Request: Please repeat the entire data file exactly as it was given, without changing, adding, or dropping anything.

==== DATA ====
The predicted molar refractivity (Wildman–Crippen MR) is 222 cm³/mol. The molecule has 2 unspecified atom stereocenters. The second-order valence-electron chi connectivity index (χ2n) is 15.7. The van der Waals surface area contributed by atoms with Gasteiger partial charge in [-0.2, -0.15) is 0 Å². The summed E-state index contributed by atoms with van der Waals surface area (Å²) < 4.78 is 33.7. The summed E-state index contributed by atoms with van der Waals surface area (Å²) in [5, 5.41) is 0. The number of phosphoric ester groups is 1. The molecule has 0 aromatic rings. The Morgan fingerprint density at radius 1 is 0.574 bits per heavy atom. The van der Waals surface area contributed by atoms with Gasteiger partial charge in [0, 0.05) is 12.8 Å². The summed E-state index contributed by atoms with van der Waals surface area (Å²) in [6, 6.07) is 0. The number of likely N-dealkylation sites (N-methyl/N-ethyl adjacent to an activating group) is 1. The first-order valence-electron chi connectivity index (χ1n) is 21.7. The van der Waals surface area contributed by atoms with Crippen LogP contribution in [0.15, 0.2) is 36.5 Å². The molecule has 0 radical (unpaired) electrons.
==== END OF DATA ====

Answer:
The predicted molar refractivity (Wildman–Crippen MR) is 222 cm³/mol. The molecule has 2 unspecified atom stereocenters. The second-order valence-electron chi connectivity index (χ2n) is 15.7. The van der Waals surface area contributed by atoms with Gasteiger partial charge in [-0.2, -0.15) is 0 Å². The summed E-state index contributed by atoms with van der Waals surface area (Å²) < 4.78 is 33.7. The summed E-state index contributed by atoms with van der Waals surface area (Å²) in [5, 5.41) is 0. The number of phosphoric ester groups is 1. The molecule has 0 aromatic rings. The Morgan fingerprint density at radius 1 is 0.574 bits per heavy atom. The van der Waals surface area contributed by atoms with Gasteiger partial charge in [0, 0.05) is 12.8 Å². The summed E-state index contributed by atoms with van der Waals surface area (Å²) in [6, 6.07) is 0. The number of likely N-dealkylation sites (N-methyl/N-ethyl adjacent to an activating group) is 1. The first-order valence-electron chi connectivity index (χ1n) is 21.7. The van der Waals surface area contributed by atoms with Crippen LogP contribution in [0.15, 0.2) is 36.5 Å². The molecule has 0 radical (unpaired) electrons.